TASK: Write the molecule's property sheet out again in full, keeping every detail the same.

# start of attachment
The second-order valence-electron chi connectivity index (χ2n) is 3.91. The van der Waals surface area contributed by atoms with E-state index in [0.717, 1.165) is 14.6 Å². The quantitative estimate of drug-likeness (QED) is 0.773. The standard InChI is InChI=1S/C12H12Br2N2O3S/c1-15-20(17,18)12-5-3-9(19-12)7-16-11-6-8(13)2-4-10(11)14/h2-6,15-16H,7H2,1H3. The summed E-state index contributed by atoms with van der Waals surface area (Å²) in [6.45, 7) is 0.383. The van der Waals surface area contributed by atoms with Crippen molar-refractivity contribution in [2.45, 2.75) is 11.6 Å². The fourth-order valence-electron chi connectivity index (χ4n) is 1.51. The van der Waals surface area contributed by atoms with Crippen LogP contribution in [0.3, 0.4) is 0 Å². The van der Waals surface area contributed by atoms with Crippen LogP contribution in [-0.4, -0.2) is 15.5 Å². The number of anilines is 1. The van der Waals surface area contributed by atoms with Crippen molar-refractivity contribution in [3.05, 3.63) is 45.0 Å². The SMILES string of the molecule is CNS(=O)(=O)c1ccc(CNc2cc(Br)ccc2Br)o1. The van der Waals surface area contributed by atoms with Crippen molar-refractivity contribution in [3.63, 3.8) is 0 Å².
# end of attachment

The second-order valence-electron chi connectivity index (χ2n) is 3.91. The van der Waals surface area contributed by atoms with E-state index in [0.717, 1.165) is 14.6 Å². The quantitative estimate of drug-likeness (QED) is 0.773. The standard InChI is InChI=1S/C12H12Br2N2O3S/c1-15-20(17,18)12-5-3-9(19-12)7-16-11-6-8(13)2-4-10(11)14/h2-6,15-16H,7H2,1H3. The summed E-state index contributed by atoms with van der Waals surface area (Å²) in [6.45, 7) is 0.383. The van der Waals surface area contributed by atoms with Crippen molar-refractivity contribution in [2.45, 2.75) is 11.6 Å². The fourth-order valence-electron chi connectivity index (χ4n) is 1.51. The van der Waals surface area contributed by atoms with Crippen LogP contribution in [0.3, 0.4) is 0 Å². The van der Waals surface area contributed by atoms with Crippen LogP contribution in [-0.4, -0.2) is 15.5 Å². The number of anilines is 1. The van der Waals surface area contributed by atoms with Crippen molar-refractivity contribution in [3.05, 3.63) is 45.0 Å². The SMILES string of the molecule is CNS(=O)(=O)c1ccc(CNc2cc(Br)ccc2Br)o1. The van der Waals surface area contributed by atoms with Crippen molar-refractivity contribution in [3.63, 3.8) is 0 Å².